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Biometrics and User Authentication September 30, 2013

Posted by markwhylie in Security.

In this day and age, one would think that password security concerns would be a thing of the past. However, as technology progresses we find that we introduce new loopholes to existing secured protocols, which yields research and discovery of new password security standards.

In a case study performed by Robert Morris and Ken Thompson on the UNIX system [1], they found that in early releases of the operating system, passwords were stored in plain text format in a password file. The problem with this approach was that it lacked any encryption and with many programs communicating authentication credentials to a remove server, it simple takes someone to be listening in on the connection to capture this information. This prompted new encryption techniques where passwords were essentially hashed and salted as a means of hiding the raw password string being accessed directly. Then just as expected, it was discovered that once could easily spoof the login script with one of their own to capture the users password.

However, as time has progressed we have seen various authentication techniques emerge to combat the never ending battle of hackers and security analysts exploiting protocols and standards. This includes the use of human biometrics, such as fingerprints, facial recognition, DNA, iris recognition or even an odor [2]. For instance, Fingerprint scanning is becoming a widely used method of verification, either to log into computer systems, at passport control, or premises entry control. Biometrics has even found their way to Disneyland in the US, where a system has been designed to deter visitors from buying fake tickets from scammers. iPhone manufacturer Apple, is also taking advantage of fingerprint technology; it is thought that the iPhone 5S and iPhone 6 handsets will be embedded with a fingerprint scanner for added security [3]. Other methods of authentication techniques involve token-based authentication systems such as driver’s license.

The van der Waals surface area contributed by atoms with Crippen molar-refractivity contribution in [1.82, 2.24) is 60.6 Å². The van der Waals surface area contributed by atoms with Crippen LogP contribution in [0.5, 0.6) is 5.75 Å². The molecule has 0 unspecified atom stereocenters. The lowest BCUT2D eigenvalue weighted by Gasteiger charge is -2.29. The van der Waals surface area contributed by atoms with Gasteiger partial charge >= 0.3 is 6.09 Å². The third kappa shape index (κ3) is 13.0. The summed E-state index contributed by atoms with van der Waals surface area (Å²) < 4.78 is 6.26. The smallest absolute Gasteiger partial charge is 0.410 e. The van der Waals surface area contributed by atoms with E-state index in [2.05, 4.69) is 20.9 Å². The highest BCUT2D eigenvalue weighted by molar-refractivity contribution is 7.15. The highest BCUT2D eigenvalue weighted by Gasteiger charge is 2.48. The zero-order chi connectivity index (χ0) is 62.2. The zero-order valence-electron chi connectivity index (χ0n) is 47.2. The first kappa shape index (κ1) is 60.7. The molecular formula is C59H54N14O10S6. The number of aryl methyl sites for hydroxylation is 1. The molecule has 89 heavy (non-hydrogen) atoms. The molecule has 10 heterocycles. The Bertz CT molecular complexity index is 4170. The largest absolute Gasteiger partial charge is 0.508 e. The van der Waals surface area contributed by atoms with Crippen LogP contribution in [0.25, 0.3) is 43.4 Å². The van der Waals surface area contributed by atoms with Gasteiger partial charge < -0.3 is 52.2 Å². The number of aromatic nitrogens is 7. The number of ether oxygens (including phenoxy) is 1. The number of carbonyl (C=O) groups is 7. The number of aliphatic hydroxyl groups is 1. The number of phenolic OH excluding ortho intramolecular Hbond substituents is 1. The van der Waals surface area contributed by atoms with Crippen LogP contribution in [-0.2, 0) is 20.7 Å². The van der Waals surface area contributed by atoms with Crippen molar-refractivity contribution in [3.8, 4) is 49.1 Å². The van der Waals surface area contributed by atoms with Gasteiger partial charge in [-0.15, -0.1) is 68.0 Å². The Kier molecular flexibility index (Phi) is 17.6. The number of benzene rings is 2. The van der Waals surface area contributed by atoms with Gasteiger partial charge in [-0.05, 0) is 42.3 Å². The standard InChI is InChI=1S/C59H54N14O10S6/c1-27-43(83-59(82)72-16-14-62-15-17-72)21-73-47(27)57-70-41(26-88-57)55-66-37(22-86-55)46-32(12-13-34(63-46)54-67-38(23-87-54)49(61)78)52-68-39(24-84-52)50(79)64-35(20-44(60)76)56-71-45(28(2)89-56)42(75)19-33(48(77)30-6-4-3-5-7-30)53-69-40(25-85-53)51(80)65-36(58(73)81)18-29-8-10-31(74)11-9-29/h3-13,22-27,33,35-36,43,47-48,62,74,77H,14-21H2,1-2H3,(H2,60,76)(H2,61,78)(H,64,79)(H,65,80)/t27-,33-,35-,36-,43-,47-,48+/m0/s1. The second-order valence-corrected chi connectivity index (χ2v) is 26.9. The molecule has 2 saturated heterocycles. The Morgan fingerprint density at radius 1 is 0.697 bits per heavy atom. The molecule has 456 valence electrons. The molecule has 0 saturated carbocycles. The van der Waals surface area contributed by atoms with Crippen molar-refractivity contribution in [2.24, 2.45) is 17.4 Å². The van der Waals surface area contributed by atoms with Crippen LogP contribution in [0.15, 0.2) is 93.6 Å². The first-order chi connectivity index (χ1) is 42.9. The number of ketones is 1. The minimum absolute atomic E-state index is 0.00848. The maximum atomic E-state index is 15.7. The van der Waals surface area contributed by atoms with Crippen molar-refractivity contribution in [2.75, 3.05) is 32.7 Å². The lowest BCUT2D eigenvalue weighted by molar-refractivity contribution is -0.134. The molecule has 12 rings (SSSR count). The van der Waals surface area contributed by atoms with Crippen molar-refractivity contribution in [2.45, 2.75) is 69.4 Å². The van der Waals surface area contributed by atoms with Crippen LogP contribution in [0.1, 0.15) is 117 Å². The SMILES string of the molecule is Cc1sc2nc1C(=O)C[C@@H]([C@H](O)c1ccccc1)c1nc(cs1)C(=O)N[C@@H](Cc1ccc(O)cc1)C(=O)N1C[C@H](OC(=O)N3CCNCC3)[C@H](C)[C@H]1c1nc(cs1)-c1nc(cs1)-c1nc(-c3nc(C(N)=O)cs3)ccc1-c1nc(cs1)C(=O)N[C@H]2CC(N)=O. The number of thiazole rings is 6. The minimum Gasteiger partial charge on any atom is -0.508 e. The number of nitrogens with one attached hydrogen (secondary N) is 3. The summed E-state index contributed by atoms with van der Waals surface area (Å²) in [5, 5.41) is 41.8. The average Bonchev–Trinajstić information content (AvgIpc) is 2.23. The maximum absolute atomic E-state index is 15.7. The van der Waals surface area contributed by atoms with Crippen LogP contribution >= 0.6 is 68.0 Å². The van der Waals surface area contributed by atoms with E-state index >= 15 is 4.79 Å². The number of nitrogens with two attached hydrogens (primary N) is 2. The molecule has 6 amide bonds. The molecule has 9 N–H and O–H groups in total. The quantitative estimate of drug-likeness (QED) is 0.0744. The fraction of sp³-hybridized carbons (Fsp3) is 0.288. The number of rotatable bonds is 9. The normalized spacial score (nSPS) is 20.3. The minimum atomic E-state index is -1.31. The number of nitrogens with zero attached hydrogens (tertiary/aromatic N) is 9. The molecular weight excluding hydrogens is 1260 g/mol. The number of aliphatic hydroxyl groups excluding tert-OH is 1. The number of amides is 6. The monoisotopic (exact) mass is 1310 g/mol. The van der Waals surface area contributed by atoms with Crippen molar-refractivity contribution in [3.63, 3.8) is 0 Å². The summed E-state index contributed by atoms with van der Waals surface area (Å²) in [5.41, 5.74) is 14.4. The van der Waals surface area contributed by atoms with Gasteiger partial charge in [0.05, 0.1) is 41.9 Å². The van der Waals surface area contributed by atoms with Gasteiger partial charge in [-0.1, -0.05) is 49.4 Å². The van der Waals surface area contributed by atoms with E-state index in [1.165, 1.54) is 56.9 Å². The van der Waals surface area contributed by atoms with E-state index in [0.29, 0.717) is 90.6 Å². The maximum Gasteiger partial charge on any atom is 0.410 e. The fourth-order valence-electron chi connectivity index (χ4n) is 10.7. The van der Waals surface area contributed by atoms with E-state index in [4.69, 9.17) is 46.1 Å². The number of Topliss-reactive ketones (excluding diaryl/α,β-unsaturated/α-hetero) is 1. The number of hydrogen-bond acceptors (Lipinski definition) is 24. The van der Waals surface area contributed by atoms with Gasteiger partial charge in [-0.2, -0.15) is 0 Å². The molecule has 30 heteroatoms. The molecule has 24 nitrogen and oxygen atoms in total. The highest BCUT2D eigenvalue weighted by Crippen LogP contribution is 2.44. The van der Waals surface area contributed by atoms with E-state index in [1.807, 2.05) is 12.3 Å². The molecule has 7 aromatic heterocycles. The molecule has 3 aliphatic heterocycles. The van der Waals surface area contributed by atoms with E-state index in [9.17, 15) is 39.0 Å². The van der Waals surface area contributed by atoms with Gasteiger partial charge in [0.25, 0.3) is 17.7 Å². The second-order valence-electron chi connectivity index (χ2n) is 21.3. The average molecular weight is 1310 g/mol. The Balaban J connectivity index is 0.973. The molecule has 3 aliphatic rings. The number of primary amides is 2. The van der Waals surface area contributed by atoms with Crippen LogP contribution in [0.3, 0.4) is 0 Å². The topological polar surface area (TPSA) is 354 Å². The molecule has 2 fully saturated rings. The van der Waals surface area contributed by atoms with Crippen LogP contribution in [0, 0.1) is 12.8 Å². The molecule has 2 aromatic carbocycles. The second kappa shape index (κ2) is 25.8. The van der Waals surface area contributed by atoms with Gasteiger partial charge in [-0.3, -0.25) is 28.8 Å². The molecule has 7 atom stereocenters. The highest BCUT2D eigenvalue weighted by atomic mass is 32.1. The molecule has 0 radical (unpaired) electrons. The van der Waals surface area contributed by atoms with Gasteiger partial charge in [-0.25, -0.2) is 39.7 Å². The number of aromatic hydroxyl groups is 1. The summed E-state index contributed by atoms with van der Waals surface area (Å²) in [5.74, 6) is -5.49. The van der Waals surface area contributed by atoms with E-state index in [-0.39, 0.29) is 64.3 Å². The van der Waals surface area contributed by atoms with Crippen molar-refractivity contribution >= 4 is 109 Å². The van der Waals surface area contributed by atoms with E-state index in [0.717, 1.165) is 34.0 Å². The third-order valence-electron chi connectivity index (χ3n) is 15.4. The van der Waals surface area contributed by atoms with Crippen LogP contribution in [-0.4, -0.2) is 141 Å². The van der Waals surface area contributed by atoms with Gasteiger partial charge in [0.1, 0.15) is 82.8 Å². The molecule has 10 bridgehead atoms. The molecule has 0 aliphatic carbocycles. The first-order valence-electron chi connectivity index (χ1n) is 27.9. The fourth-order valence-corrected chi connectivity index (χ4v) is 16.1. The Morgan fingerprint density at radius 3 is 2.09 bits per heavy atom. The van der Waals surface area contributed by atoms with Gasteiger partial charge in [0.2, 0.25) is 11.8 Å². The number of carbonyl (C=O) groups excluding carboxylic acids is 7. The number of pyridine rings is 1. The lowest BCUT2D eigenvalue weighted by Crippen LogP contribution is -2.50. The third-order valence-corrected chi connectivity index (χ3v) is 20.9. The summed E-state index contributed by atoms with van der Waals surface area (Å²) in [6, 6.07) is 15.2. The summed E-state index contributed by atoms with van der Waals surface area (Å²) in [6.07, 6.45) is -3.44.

In what ways do you forsee hackers exploiting biometric methods of authentication and how does this affect users privacy?

[1] “Password security: a case history” by Robert Morris and Ken Thompson

[2] http://eandt.theiet.org/magazine/2013/08/bodies-of-evidence.cfm

[3] http://apple.com



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